According to some estimates, this legislation would effect roughly one-quarter of the adoptions that take place in Michigan on an annual basis and, while this is not the majority of such cases it’s certainly a significant enough amount to raise questions about what the legislature is doing here. This isn’t a new issue, of course. As states have revamped their adoption laws to remove past regulations and practices that discriminated against gay and lesbian couples and adults in the adoption process, private adoption agencies affiliated with religious institutions have argued that regulations that require them to treat gay and lesbian prospective parents the same way they treat hetreosexual prospective parents would violate their religious liberty. One of the loudest voices in this regard has been Catholic Charities and the other adoption-related services run by the Catholic Church, which has actually shut down in several states due to changes in the law that required it to open its adoptions to gays and lesbians
I understand the arguments that the Church and other religious organizations that work in the adoption field are making here, and as a general rule it is better to have more such agencies involved in placing children than fewer. At the same time, though, it seems fairly certain to me that their arguments are way off the mark and that they are forgetting what the primary purpose of adoption law is supposed to be. In the end, the goal of adoption is to place a child with the best family possible. The only relevant criteria should be, and at least according to the law is, what is in the best interest of the child. Because of that, it shouldn’t necessarily matter what the race, religion, or sexual orientation of the prospective parent(s) happens to be. Additionally, while previous conceptions used to be that gay and lesbian couples were not suitable couples for adoption, the available evidence makes clear that gay parents are as good as straight parents, all things being equal. If any entity is going to operate an adoption agency with the blessing of the state, which is realistically the only way it can be done in the modern world, then there’s an argument that the only criteria they should be considering in placing children are the best interests of the child regardless of any religious concerns.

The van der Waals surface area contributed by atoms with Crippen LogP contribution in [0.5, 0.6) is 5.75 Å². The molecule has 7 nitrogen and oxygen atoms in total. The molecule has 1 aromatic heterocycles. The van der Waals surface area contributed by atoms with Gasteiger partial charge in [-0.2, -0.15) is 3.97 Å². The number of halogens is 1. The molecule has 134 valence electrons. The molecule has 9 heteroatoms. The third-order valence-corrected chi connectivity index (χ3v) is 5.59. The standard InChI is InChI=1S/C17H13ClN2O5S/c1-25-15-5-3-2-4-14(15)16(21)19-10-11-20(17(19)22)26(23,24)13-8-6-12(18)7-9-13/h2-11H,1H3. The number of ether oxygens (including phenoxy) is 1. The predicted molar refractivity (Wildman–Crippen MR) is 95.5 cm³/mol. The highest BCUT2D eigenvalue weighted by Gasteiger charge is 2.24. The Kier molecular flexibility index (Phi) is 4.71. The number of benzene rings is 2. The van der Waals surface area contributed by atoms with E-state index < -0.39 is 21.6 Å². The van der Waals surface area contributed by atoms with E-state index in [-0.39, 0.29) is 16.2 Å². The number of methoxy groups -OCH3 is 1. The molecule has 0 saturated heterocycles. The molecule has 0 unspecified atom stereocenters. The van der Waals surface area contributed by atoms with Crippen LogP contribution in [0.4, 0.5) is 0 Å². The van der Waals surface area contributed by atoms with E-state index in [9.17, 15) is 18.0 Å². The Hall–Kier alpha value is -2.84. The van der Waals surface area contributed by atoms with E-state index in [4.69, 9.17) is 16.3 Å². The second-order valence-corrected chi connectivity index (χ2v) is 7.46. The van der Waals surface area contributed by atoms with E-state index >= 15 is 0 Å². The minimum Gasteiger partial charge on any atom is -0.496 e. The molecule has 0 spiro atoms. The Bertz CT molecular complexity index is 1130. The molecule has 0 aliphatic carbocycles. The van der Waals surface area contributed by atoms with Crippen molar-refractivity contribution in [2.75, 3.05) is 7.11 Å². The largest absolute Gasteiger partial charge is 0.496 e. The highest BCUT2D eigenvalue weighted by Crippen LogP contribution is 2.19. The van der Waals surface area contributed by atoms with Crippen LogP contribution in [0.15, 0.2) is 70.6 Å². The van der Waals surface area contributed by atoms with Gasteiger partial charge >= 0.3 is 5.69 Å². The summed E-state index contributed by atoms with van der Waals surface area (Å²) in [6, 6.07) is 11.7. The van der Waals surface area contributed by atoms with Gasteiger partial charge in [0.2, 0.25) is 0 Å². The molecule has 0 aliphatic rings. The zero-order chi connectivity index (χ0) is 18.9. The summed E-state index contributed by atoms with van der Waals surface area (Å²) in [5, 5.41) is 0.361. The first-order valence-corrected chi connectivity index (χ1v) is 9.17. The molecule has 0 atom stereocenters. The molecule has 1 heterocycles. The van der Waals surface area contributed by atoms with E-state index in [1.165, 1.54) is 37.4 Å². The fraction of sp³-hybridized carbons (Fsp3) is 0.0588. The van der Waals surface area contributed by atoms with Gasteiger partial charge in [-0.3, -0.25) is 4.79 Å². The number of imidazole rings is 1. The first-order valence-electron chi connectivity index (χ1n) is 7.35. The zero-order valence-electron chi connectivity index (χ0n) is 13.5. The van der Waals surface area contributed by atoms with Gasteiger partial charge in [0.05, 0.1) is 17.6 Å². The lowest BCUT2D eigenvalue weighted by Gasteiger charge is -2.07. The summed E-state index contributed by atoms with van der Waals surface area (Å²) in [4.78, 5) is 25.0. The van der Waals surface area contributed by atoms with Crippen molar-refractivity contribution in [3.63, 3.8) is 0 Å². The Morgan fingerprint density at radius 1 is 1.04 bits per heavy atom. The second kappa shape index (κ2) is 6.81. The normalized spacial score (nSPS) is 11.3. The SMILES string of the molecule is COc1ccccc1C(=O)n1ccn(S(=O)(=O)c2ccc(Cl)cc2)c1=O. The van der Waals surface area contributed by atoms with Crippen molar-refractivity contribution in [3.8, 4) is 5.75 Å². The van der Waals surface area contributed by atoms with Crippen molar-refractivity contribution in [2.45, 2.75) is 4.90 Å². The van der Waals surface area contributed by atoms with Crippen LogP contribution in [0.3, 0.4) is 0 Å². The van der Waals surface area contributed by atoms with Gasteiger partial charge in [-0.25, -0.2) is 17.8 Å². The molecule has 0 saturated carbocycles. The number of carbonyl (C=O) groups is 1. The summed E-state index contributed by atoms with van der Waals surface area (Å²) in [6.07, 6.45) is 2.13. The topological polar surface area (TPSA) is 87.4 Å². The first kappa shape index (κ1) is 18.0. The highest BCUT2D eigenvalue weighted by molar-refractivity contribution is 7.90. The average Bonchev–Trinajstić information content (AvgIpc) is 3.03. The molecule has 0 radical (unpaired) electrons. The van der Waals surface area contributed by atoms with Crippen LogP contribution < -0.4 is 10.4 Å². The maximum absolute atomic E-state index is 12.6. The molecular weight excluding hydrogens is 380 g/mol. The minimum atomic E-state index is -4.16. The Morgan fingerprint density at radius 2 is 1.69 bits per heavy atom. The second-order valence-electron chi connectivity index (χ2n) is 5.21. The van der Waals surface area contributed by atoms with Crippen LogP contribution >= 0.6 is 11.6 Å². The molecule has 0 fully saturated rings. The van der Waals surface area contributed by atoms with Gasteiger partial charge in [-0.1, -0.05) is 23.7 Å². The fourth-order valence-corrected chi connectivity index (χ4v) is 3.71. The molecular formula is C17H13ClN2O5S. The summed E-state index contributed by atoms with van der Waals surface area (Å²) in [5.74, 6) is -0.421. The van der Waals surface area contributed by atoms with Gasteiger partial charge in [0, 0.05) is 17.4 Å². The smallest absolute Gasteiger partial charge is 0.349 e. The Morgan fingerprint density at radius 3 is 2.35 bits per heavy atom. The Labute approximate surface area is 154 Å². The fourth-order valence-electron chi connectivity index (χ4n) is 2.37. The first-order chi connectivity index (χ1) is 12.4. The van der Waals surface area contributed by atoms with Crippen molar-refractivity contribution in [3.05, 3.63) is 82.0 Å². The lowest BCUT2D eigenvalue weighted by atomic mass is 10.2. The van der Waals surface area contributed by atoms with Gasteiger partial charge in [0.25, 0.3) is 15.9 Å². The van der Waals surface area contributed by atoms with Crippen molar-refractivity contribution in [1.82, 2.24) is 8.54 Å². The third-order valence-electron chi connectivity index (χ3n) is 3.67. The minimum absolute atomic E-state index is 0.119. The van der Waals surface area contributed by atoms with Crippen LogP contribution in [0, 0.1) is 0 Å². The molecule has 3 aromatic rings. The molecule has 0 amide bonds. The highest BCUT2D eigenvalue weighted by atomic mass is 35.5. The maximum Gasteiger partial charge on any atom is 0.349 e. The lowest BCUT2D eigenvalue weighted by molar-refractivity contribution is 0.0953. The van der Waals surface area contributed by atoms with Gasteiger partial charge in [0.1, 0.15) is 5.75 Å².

That’s what makes this Michigan law so troublesome. It allows an adoption agency to essentially put the best interests of a child to the side in favor of the religious beliefs of the institution. While that’s not to suggest that children will end up getting placed with parents who will endanger them, it does mean that they would be deprived of growing up in a loving environment merely because their prospective parents are gay. For some children, that may mean additional years in the limbo of foster care, which seems a rather cruel fate just so a bunch of adults can prove some abstract political point.’